With such wealth of traditional home-cooked Khmer fare available, god forbid you should offer the ghosts of your ancestors junk food for Pchum Ben
IT’S 4am – in the middle of a dream. Clanging, calling, clanging and calling: “Come and eat!”
Cambodia’s most famous king, Jayavarman VII, started the holiday of Pchum Ben in commemoration of the warriors who died during the great boat battles with the Cham in Siem Reap.
Centuries later, it has shifted to a remembrance of family ancestors. And just like those long-lost warriors, they need some nourishment.
The food, of course, will have to be to Khmer tastes. My friend Chab Kunn says even ghosts would wrinkle their noses at foreign foods, and god forbid you try to give them junk food. It’s only the good old family recipes that will satisfy.
Only a few traditional dishes are offered up to ancestors during Pchum Ben.
Chop chai soup, made with pork, vegetables and pork skin, is one of the essential dishes.
I asked Chab Kunn what kind of vegetables and he said: “All kinds. Whatever they grow in their province.” It reminds me of the old family recipes cooked up at Christmas by my family in the States.
“There are different styles, but they are all Cambodian,” he says.
Pork with fried noodles is the other main fixture on the festive menu. Other dishes include chicken or fish fried with ginger, and roast chicken.
“If people have a house, they have chickens,” he says.
The women prepare the dishes, and they are stacked in a bunto – the cylindrical lunch box – and brought to the pagoda to be offered up to the monks.
Some people start cooking and sending in food to the pagoda 15 days before the day of Pchum Ben. However, most will prepare two or three days beforehand.
The mass of food can’t all be eaten by the monks, so it is also a time for giving.
Monks will arrange for food to be sent to troops who can’t get back to their home provinces, and the poor will go to the pagodas to ask for food from the monks.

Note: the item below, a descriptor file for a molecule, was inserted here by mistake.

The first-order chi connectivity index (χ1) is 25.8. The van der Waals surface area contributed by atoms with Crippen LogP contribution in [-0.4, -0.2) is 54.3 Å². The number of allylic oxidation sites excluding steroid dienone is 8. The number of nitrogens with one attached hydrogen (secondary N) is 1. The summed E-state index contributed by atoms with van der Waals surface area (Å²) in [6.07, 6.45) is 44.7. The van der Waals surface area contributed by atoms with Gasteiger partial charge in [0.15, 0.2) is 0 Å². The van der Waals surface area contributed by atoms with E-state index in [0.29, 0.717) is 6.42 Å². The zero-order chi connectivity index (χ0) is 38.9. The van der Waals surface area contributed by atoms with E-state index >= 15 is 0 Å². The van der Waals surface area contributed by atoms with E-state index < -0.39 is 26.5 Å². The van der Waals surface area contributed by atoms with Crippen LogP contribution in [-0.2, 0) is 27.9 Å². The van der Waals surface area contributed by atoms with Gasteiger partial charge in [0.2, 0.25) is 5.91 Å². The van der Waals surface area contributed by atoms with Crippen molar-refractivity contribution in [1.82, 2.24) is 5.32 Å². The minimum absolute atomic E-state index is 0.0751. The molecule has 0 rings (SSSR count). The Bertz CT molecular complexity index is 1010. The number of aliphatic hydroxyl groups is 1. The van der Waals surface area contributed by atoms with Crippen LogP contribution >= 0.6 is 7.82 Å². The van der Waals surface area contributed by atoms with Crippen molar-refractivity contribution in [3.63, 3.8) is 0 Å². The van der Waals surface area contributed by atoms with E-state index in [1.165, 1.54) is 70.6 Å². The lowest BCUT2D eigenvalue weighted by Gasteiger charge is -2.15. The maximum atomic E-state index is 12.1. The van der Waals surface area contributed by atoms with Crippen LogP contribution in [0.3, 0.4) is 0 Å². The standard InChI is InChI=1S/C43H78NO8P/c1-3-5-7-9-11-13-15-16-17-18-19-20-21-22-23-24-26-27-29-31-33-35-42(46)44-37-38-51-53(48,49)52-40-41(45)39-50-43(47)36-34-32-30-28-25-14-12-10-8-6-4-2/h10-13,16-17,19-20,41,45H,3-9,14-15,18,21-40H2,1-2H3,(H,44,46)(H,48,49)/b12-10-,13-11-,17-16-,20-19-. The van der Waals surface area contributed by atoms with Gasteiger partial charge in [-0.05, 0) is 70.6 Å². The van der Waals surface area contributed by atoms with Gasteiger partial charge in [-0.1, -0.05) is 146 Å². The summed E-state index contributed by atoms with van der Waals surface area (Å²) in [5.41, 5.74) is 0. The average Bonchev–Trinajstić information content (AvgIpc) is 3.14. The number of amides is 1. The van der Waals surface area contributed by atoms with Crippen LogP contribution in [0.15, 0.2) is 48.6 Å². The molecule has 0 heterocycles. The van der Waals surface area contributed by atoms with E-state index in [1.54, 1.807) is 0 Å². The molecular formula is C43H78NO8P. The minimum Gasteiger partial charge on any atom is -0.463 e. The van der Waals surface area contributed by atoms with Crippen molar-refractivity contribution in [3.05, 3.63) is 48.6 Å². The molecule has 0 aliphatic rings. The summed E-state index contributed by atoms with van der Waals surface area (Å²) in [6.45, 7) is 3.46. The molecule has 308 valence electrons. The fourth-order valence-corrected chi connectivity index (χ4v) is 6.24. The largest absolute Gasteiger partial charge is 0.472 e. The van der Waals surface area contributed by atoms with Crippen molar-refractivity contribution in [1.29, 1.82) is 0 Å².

With people returning to their home province for this holiday, food is being cooked up for their families as well.
This is a special time for city folk to eat the clean country food not found in the cities.
Kunn tells me: “The strong chickens in the countryside are much tastier. They haven’t been pumped up with water like city chickens. And the fish are better, too. They grow up in the rice fields only in the rainy season and have only clean food to eat.”
Then there are the cakes. There are traditionally four kinds of cakes made for Pchum Ben, but two are most prominent.
In keeping with the Hindu and Buddhist faiths, a holiday for the dead should have some symbols of renewal present.
The nom ahnsahm is a linga-shaped cake made with a layer of sticky rice laid in a banana leaf with spread of bean and pork lard. Traditionally, the leaf is wrapped into a roll and the phallic cake tied with the fibre of the banana tree “trunk” and steamed in a large pan.
Nom gkohm starts with a rice flour dough placed into a banana leaf in an oval shape.
It is filled with sesame seeds, red bean paste, palm sugar, peanut and coconut, and also steamed in a large pan and resembles a yoni when finished.
The other two cakes, are nom jaik, which is a banana wrapped in sticky rice wrapped in a banana leaf and boiled, and nom tmei, which is the same as nom gkohm but without the red bean paste.
These two linga and yoni cakes are not as prevalent.
The cakes will be made up ahead of time and hung on the wall. They are usually eaten for breakfast after being grilled for a few minutes.
But why was I woken at 4am? Bai ben, the rice offering where people throw rice around the pagoda to start things off.
A time to reconnect, a time for renewal – a time to eat.